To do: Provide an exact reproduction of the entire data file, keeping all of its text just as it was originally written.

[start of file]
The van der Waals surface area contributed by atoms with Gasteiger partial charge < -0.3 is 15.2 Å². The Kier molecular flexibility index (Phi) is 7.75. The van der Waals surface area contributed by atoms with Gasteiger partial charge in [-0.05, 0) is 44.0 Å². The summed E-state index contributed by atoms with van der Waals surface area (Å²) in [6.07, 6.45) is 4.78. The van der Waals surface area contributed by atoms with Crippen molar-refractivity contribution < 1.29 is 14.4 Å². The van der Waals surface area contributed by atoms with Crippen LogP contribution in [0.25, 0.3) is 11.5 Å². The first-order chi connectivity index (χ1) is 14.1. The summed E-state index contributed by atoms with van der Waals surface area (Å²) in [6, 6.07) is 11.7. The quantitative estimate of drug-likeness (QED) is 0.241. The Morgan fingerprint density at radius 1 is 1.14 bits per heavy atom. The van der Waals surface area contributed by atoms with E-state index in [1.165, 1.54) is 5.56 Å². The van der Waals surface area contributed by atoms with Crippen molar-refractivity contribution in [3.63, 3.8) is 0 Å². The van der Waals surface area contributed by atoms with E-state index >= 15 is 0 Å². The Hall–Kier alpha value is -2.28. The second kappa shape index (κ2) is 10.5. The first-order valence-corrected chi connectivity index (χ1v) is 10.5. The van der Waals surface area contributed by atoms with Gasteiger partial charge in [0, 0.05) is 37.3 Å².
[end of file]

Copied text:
The van der Waals surface area contributed by atoms with Gasteiger partial charge < -0.3 is 15.2 Å². The Kier molecular flexibility index (Phi) is 7.75. The van der Waals surface area contributed by atoms with Gasteiger partial charge in [-0.05, 0) is 44.0 Å². The summed E-state index contributed by atoms with van der Waals surface area (Å²) in [6.07, 6.45) is 4.78. The van der Waals surface area contributed by atoms with Crippen molar-refractivity contribution < 1.29 is 14.4 Å². The van der Waals surface area contributed by atoms with Crippen LogP contribution in [0.25, 0.3) is 11.5 Å². The first-order chi connectivity index (χ1) is 14.1. The summed E-state index contributed by atoms with van der Waals surface area (Å²) in [6, 6.07) is 11.7. The quantitative estimate of drug-likeness (QED) is 0.241. The Morgan fingerprint density at radius 1 is 1.14 bits per heavy atom. The van der Waals surface area contributed by atoms with E-state index in [1.165, 1.54) is 5.56 Å². The van der Waals surface area contributed by atoms with Crippen molar-refractivity contribution in [3.63, 3.8) is 0 Å². The van der Waals surface area contributed by atoms with E-state index >= 15 is 0 Å². The Hall–Kier alpha value is -2.28. The second kappa shape index (κ2) is 10.5. The first-order valence-corrected chi connectivity index (χ1v) is 10.5. The van der Waals surface area contributed by atoms with Gasteiger partial charge in [0, 0.05) is 37.3 Å².